UD launches long-term campus planning process

April 18 – The University of Dayton begins sketching its future campus plans, and the school may redevelop surface parking lots and vacant land it acquired from NCR.

UD is also figuring out what to do with the empty Chaminade Hall (between St. Marys Hall and the student union) and the school may need a new residence hall in the future, said David Schmidt, vice president. deputy of the UD for planning and construction. management.

But UD officials say the school is going through a financial planning process and a new campus master plan will come later and will take time.

“Full transparency: We’re talking at least two years before we have a brand new campus master plan,” said Rick Krysiak Jr., UD’s vice president for facilities management and planning.

UD is currently developing a new medical building in the 1700 block of Brown Street, which is part of a joint venture with Water Street District developers Woodard Development and Crawford Hoying. Premier Health will be the anchor tenant.

UD also began construction earlier this year on the $43 million Roger Glass Center for the Arts, which sits at the southeast corner of Main and Stewart streets and could be completed by the end of 2023. school also plans to begin a major renovation of its science center. Later this year.

Chaminade Hall was the former home of the School of Education. The 60,000-square-foot, 118-year-old building has lain largely unused since the School of Education moved to Fitz Hall in 2014.

A committee was formed in 2018 to study potential options for reusing or demolishing Chaminade Hall, but no decision has been made at this time, UD officials said.

Looking ahead to the next three to seven years, UD may want to bring new buildings to the Brown and Stewart Street surface parking lots, Schmidt said.

UD officials later said there are no plans for parking lots at this time, and the school is simply hoarding properties and they are a lower priority. . Officials said the lots could support future development and growth should the need arise.

Schmidt said the lots there are too valuable to the city network to allow them to remain as parking. He said the properties could be converted into a mixed-use development similar to University Place, located a block north.

University Place has upstairs apartments and commercial spaces on the first floor occupied by businesses like El Rancho Grande, Bibibop Asian Grill and Potbelly Sandwich Shop.

UD would also like to see five acres of empty land on Patterson Boulevard and Stewart Street redeveloped, possibly into research-focused partner buildings similar to a few nearby facilities, Schmidt said.

The site is just north of the GE Aviation Electrical Power Integrated Systems Center (EPISCenter) where UD students and faculty work alongside engineers and researchers.

The property is also near the Helix Innovation Center, where students and faculty collaborate with Emerson workers on research and innovations in the heating, ventilation, air conditioning and refrigeration industries. .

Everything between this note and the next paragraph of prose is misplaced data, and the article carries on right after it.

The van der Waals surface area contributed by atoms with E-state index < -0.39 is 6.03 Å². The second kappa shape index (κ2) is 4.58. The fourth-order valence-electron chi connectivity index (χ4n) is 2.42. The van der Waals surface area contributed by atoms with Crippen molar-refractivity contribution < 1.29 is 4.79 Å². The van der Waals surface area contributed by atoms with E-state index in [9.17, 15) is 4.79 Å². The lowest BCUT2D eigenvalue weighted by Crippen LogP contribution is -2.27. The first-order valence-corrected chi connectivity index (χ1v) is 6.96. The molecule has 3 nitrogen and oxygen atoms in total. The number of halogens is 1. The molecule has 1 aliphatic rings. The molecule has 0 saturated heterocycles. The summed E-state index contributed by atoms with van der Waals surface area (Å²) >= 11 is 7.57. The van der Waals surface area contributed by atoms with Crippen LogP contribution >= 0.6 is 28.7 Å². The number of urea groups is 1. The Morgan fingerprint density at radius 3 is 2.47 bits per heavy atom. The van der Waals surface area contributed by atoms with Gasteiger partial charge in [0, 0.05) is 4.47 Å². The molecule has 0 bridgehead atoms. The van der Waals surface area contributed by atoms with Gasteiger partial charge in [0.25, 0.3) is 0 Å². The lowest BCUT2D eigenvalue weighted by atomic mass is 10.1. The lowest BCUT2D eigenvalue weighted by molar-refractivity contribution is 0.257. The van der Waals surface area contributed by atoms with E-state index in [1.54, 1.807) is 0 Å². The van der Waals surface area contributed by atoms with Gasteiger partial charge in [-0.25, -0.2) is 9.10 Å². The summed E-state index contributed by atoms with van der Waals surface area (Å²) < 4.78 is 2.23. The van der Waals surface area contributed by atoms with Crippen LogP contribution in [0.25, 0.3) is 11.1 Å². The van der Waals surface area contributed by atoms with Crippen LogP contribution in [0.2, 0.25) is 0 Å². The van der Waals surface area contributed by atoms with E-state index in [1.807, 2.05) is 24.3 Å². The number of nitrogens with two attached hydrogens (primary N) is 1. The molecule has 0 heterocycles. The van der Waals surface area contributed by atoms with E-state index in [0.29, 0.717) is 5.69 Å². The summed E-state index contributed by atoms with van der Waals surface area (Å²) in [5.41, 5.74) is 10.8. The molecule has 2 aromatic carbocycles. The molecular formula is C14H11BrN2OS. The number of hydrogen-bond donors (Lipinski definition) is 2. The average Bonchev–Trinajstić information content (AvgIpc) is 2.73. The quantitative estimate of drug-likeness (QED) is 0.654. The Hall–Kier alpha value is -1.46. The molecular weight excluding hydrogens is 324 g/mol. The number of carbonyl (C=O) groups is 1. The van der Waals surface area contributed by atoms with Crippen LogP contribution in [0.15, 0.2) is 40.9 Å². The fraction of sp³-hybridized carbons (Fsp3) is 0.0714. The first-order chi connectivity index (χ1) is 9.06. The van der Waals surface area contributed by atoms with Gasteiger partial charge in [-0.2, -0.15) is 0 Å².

This land “isn’t just going to be sold to any developer who wants to come and move into an office building,” Schmidt said. “He must have a critical connection to the university.”

UD wants to attract a research and development partner that complements the Helix Center and EPISCenter and provides experiential learning opportunities, UD officials said.

UD also plans to continue work on the redevelopment of the former Montgomery County Fairgrounds property.

OnMain, a joint venture between UD and Premier Health, is looking to completely transform the 38-acre site into a variety of uses.

The university doesn’t need a new residence right now, Schmidt said, but the school wants to make sure a potential housing project is part of the planning process in case that changes.

UD’s student population is growing, recently growing to 12,028 undergraduate and graduate students.

UD has increased the size of its campus by nearly 60% since 2009, and much of the growth comes from the school’s purchase of 49 acres from NCR in 2005 and an additional 110 acres in 2011.

UD has facilities on 423 acres of land in the area, up from 270 acres in 2009.

The university has not had a new campus master plan since 2008. However, UD officials have repeatedly appeared before the Dayton Plan Board seeking approval of land use plans for major projects such as the EPISCenter and the Helix center.

After UD made a presentation on its potential facilities priorities, Dayton plan board member Matt Sauer said he would like UD to develop a new master plan as soon as possible. as possible to articulate the school’s vision for its campus.

He said he thinks a few of UD’s newer projects have a suburban feel, which isn’t ideal given their location.

Dayton plan board member Greg Scott said if UD redevelops parking lots on Brown and Stewart Streets, the loss of parking would need to be addressed.

Residential neighborhoods on campus already have problems with students occupying street parking spots that residents and landlords depend on, he said.

Schmidt said he agrees that redevelopment of these sites should include parking plans.

Louisa R. Loomis